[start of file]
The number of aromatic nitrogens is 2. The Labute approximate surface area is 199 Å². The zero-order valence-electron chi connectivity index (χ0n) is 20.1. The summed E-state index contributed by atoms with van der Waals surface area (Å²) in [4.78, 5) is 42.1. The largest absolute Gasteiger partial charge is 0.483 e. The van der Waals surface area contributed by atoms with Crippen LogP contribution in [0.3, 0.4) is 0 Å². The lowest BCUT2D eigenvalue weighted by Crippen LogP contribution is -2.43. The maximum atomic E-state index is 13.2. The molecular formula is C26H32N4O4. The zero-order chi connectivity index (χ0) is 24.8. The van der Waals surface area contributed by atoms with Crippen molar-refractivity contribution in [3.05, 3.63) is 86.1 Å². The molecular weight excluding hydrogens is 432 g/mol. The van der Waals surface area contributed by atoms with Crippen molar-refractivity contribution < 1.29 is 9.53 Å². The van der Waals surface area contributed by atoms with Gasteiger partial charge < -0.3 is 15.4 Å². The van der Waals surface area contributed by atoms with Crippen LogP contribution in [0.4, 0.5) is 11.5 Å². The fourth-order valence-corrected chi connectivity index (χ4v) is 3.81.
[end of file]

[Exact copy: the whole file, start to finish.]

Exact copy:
The number of aromatic nitrogens is 2. The Labute approximate surface area is 199 Å². The zero-order valence-electron chi connectivity index (χ0n) is 20.1. The summed E-state index contributed by atoms with van der Waals surface area (Å²) in [4.78, 5) is 42.1. The largest absolute Gasteiger partial charge is 0.483 e. The van der Waals surface area contributed by atoms with Crippen LogP contribution in [0.3, 0.4) is 0 Å². The lowest BCUT2D eigenvalue weighted by Crippen LogP contribution is -2.43. The maximum atomic E-state index is 13.2. The molecular formula is C26H32N4O4. The zero-order chi connectivity index (χ0) is 24.8. The van der Waals surface area contributed by atoms with Crippen molar-refractivity contribution in [3.05, 3.63) is 86.1 Å². The molecular weight excluding hydrogens is 432 g/mol. The van der Waals surface area contributed by atoms with Crippen molar-refractivity contribution < 1.29 is 9.53 Å². The van der Waals surface area contributed by atoms with Gasteiger partial charge < -0.3 is 15.4 Å². The van der Waals surface area contributed by atoms with Crippen LogP contribution in [0.4, 0.5) is 11.5 Å². The fourth-order valence-corrected chi connectivity index (χ4v) is 3.81.